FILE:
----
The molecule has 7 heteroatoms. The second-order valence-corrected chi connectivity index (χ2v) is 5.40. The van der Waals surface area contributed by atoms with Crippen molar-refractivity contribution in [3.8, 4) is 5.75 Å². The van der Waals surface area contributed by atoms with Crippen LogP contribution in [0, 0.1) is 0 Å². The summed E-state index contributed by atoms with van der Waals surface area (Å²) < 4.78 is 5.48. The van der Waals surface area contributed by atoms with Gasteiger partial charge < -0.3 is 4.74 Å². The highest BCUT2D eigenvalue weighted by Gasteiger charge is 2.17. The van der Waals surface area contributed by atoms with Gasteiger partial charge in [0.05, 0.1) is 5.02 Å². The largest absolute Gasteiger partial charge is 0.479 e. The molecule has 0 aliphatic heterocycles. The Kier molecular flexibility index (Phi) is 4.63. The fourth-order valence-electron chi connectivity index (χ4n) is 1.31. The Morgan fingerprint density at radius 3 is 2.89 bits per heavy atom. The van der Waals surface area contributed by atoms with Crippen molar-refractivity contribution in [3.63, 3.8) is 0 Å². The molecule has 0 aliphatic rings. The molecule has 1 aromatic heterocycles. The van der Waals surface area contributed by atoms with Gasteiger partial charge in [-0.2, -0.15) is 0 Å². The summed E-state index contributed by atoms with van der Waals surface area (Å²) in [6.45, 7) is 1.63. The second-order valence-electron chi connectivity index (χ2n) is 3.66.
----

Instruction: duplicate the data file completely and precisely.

The molecule has 7 heteroatoms. The second-order valence-corrected chi connectivity index (χ2v) is 5.40. The van der Waals surface area contributed by atoms with Crippen molar-refractivity contribution in [3.8, 4) is 5.75 Å². The van der Waals surface area contributed by atoms with Crippen LogP contribution in [0, 0.1) is 0 Å². The summed E-state index contributed by atoms with van der Waals surface area (Å²) < 4.78 is 5.48. The van der Waals surface area contributed by atoms with Gasteiger partial charge < -0.3 is 4.74 Å². The highest BCUT2D eigenvalue weighted by Gasteiger charge is 2.17. The van der Waals surface area contributed by atoms with Gasteiger partial charge in [0.05, 0.1) is 5.02 Å². The largest absolute Gasteiger partial charge is 0.479 e. The molecule has 0 aliphatic heterocycles. The Kier molecular flexibility index (Phi) is 4.63. The fourth-order valence-electron chi connectivity index (χ4n) is 1.31. The Morgan fingerprint density at radius 3 is 2.89 bits per heavy atom. The van der Waals surface area contributed by atoms with Crippen molar-refractivity contribution in [3.63, 3.8) is 0 Å². The molecule has 0 aliphatic rings. The molecule has 1 aromatic heterocycles. The van der Waals surface area contributed by atoms with Gasteiger partial charge in [-0.2, -0.15) is 0 Å². The summed E-state index contributed by atoms with van der Waals surface area (Å²) in [6.45, 7) is 1.63. The second-order valence-electron chi connectivity index (χ2n) is 3.66.